I mean, sure, you could play a MMO that’s solely populated by player characters who provide the “cast”, but I — and I think most people — prefer to be in a world where there’s a large supporting cast to give more meaning to it. In TOR, they’re giving us a cast member who’s more than a quest/item vendor, which is something we’ve been bemoaning for years (how NPCs are essentially “lifeless”). And as BioWare and others have said, this is not without precedent. Even dating back to PnP D&D, the GM would often include companion NPCs and other NPCs who existed to be a part of the story — just because other people are playing with you in those campaigns doesn’t mean that a “living” NPC becomes obsolete, just that they perform a different role than PCs.
What frustrates me about TOR and a lot of the other upcoming MMOs is just how quick people are to decry anything different before experiencing it. We complain for years that there’s nothing new, and then when they start working on new stuff, we complain about that before even seeing it. It might suck, it might be great, but I’m willing to be optimistic until then and then give it a chance.
FFXI has this, the NPC companion. You do a quest to obtain one at around 30, and they can be used for a limited amount of time in a variety of builds. Healer, tank, dps. They have a personality, can be any body type a PC can, can be given weapons to change their usable weapon, and armor as well.
They aren’t strong enough to be a party replacement, but speed up duoing and farming. You’d never use them otherwise. Any character can.
This video is a battle of one of the quests you have to do to raise their level. The catch? Your companion has to test their strength against a boss…you.
Maybe this will help give an idea of how npc companions can work well.
Every time a new game takes another step away from forced grouping grindfests (ala EQ, FFXI) a certain subset of the community says “Why should game X even be an MMO?”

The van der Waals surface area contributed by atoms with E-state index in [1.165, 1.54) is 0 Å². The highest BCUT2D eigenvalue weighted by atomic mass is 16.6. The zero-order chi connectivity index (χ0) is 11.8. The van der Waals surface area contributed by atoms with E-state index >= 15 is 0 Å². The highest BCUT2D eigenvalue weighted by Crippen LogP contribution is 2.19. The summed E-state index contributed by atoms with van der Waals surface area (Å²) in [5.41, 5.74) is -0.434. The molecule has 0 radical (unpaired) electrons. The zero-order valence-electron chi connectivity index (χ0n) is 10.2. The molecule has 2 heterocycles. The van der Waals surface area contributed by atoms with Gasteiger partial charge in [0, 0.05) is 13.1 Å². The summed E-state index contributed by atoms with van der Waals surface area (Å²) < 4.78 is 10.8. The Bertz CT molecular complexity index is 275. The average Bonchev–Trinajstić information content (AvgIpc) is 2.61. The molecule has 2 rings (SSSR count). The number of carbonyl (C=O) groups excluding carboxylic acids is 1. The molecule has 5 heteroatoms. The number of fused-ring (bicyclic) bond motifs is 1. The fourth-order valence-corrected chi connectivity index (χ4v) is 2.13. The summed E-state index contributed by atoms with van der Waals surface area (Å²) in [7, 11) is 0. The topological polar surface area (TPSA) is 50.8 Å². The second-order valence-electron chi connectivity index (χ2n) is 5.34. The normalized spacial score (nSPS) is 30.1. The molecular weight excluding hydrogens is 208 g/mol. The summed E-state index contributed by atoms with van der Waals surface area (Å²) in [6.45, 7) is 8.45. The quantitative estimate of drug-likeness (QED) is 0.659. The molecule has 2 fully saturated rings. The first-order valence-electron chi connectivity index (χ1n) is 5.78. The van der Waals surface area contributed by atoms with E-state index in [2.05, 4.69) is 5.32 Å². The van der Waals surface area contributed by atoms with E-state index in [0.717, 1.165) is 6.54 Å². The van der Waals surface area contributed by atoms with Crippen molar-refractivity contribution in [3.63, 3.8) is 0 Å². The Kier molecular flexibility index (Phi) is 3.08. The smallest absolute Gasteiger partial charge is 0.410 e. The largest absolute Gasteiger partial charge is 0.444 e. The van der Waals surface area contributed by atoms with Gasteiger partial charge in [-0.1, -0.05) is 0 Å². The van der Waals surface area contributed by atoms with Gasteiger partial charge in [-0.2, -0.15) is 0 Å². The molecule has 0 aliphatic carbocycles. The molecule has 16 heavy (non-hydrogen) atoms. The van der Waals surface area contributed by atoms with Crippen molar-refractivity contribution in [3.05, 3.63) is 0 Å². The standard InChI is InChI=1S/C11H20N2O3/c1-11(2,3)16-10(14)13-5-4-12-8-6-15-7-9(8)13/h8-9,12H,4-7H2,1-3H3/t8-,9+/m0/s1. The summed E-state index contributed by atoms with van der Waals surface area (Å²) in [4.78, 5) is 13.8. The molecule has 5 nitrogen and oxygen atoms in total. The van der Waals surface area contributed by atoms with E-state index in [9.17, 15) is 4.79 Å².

It’s a predictable but fairly tired response by now. If players didn’t like things such as quests to follow or the stuff to do solo, I doubt designers of older MMOs would keep retrofitting them in. Even EQ let’s you hire NPCs and has quest givers with little glowey rings these days.
I’m from the camp that has come to the grim realization that players are less colorful actors than NPCs, so this is a welcome addition. Companions are pocket immersion in a world where most people detract from immersion just by playing normally.
As for its effects on the game, Guild Wars did have its moments with Tease-based AI builds, but overall, people do group together because AIs either are too micro-intensive to play comfortably or are simply boring to the point where players will combine out of necessity.
However, from a continuity perspective, if you want great continuity in the world, companions would be referring to themselves as vaguely as they refer to you as an individual without a proper noun. If not, you get a billion mirror universes. That being said, most people probably don’t care that much about it since it is a RPer beef if anything.
Still, Bioware is no stranger to the Familiar Possession system. Part of me wishes that I could have free reign over my companion in situations where the AI proves inadequate.
The concerns directed at TOR’s companion system don’t really seem thought out in it’s context.
Companions are optional. Don’t want to feed, clothe and micro manage a pet? Then don’t.
The purpose of their companions is to bolster their ‘Fourth Pillar’ – not prove grouping obsolete. I for one will be using my companion for solo play when friends/guild members are not around especially if they implement something similar to the tactics system seen in DA (then I might not use them at all, or all the time – I’ve nothing as of yet to base my assumptions on!)
Also looking forward to a character’s story progresses with the extra variable of a persistant NPC that has a ‘personality’ affected by the consequence of your actions.
It’s new, exciting and should be encouraged till it proves a disaster. Calling it now, so early on without any actual experience of the mechanic is wholly counter productive.